Cancers that begin in the blood-forming tissues, such as bone marrow, are called leukemias. These cancers are commonly diagnosed in persons age 0 - 14. Leukemias do not form solid tumors but develop due to the build up of abnormal white blood cells into the blood and bone marrow. This process drives out normal blood cells and impedes the body's ability to fight infections, get oxygen to its tissues, or control bleeding. 

800px-Leukemia-_SAG.jpg
Leukemia [12]

Part 4.4: Lymphoma

Lymphoma affects the immune system disease-fighting T & B lymphocytes. Two primary types of lymphoma include Hodgkin lymphoma and Non-Hodgkin lymphoma. Hodgkin lymphoma may be found anywhere, in the human body, where lymph tissues are found. Most often, under the arms, chest, or neck. While not common, Hodgkin lymphoma may expand to the bone marrow, or other parts of the body, in late stage of the disease. 

nci-vol-2335-300.jpg
Lymphoma [13]

Part 4.5: Multiple Myeloma

Overgrown plasma cells that become cancerous, is a perfect environment for multiple myeloma. Low blood count is a primary symptom of this type of cancer and may be indicated by anemia (low red blood cells), leukopenia (low normal white blood cells), and/or thrombocytopenia (low blood platelets).    

Part 4.6: Melanoma

Melanoma skin cancer is rare, yet deadly. It begins in the melanocytes. Often found on the chest, back, legs, face and neck, melanoma may spread to other parts of the body if left untreated. 

Melanoma_in_adult_woman.jpg
Melanoma in adult woman [14]

Part 4.7: Central Nervous System Tumors 

Central nervous system (CNS) tumors begin in the tissues of the brain and/or spinal cord. Not all CNS tumors are malignant. However, even the benign variety may still cause significant morbidity and impairment and should be treated. Sadly, malignant CNS tumors carry a high mortality rate, regardless of the time of diagnosis. The most common type of brain tumor is a metastatic brain tumor. 

malignant brain tumor.jpg
PET scan showing malignant brain tumor [15]


Cancer and Children

Which of these cancer(s) is most commonly diagnosed in children?

A

Carciomas

B

Sarcomas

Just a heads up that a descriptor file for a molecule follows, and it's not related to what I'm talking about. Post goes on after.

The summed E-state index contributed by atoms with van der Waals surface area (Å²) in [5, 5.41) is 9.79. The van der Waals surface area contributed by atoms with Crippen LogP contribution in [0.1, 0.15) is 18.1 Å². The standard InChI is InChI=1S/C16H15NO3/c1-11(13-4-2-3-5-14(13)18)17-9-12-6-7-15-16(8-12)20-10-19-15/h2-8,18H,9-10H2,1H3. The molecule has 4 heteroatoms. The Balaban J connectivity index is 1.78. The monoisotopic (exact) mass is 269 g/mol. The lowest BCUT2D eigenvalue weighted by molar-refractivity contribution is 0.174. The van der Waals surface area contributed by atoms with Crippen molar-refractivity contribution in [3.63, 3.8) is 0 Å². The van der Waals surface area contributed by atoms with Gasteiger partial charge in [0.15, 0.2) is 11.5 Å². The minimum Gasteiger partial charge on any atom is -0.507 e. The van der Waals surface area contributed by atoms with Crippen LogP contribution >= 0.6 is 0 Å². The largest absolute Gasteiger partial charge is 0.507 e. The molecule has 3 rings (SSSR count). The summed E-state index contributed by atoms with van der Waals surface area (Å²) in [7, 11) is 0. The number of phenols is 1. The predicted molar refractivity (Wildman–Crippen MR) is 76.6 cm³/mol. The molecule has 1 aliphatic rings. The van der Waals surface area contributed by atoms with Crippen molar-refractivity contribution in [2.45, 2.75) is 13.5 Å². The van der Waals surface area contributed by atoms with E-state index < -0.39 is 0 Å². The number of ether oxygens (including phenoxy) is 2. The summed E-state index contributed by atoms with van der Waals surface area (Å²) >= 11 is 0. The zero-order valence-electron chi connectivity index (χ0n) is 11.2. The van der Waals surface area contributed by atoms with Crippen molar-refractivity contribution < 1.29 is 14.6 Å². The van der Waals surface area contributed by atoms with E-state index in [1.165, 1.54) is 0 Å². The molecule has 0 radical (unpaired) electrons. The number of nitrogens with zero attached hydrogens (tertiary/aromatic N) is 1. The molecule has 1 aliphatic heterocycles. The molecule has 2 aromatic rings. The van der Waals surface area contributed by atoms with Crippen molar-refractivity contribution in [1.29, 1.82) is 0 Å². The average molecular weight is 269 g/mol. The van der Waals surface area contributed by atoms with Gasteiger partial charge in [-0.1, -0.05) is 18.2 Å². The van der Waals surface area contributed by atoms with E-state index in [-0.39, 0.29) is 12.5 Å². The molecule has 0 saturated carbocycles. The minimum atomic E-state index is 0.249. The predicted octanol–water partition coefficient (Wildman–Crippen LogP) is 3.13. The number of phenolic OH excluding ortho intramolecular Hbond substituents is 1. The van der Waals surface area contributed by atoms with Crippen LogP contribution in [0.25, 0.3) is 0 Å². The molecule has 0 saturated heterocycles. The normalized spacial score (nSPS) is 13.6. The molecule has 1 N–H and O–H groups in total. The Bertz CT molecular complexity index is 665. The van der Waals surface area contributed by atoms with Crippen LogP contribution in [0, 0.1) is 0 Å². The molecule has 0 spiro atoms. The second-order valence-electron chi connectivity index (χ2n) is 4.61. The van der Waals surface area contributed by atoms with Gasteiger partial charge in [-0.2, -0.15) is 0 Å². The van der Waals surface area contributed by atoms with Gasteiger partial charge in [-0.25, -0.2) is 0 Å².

C

Leukemias

D

Lymphoma

E

Melanoma

F

Answers B & C are correct

G

All of the above

Part 5: Common Cancer Types: By The Numbers

As previously mentioned in Part 1 of this chapter, the term cancer represents more than 200 diseases. The five most common cancers are: breast, lung, prostate, colorectal (colon & rectal), and melanoma. The table below includes the 2018 cancer estimates for new cases and deaths. Chapters 3- 7, will include a detailed discussion of each type of cancer, as indicated in the table below. 

Cancer Type

Estimated New Cases

Estimated Deaths

Breast

266,120 (female)
2,550 (male)

40,920 (female)
480 (male)

Lung

234,030

154,050

Prostate

164,690

29,430

Colorectal (colon & rectal)

140,250

50,630

Melanoma

91,270

9,320

Cancer Estimates

Based upon the 2018 data provided in chapter 1, which type of cancer projects a greater than 50% death rate estimate, when compared to estimated new cases of cancer?

A

Breast

B

Lung

C

Prostate

D

Colorectal (Colon & Rectal)

E

Melanoma

Part 6: Cancer Screening

High-risk individuals may benefit from cancer screening. Screening recommendations and methods vary per the type of cancer in question. It is important to note, not all cancers have screening recommendations. Nonetheless, we will review specific screening protocol in subsequent chapters of this textbook. While screening may help clinicians to find disease early, there are no guarantees to decrease the risk of death.  

If a cancer screening procedure has been recommend, it is believed that the benefits to the patient, exceed the costs. Even so, a few issues should be taken into consideration when considering a decision to be screened. 

Screening may be uncomfortable or painful for the patient. 

Some screening procedures are rather invasive, requiring surgery and potential recovery time. 

Unecessry screening may lead to overdiagnosis of disease. Even if the patient has cancer, they may undergo an aggressive treatment, potentially causing other physical symptoms. The subsequent outcomes, may not had occured had they not undergone screening.

Finally, screening may have incorrect outcomes including false-positive, false-negative, or indeterminate significance. These outcomes may be further understood by examination of the chart below.

OUTCOME

DESCRIPTION

CONSEQUENCE TO PATIENT

False-negative

Screening results indicate that cancer is not present when the patient actually has cancer. 

The patient may have a false sense of assurance and delay necessary treatment. 

False-positive

 Screening results indicate that cancer may be present when the patient is cancer-free. 

The patient may undergo emotional stress and feel unnecessarily anxious. They may also undergo additional unnecessary testing, cancer reducing medical procedures, and/or take medications that they do not need, as a result.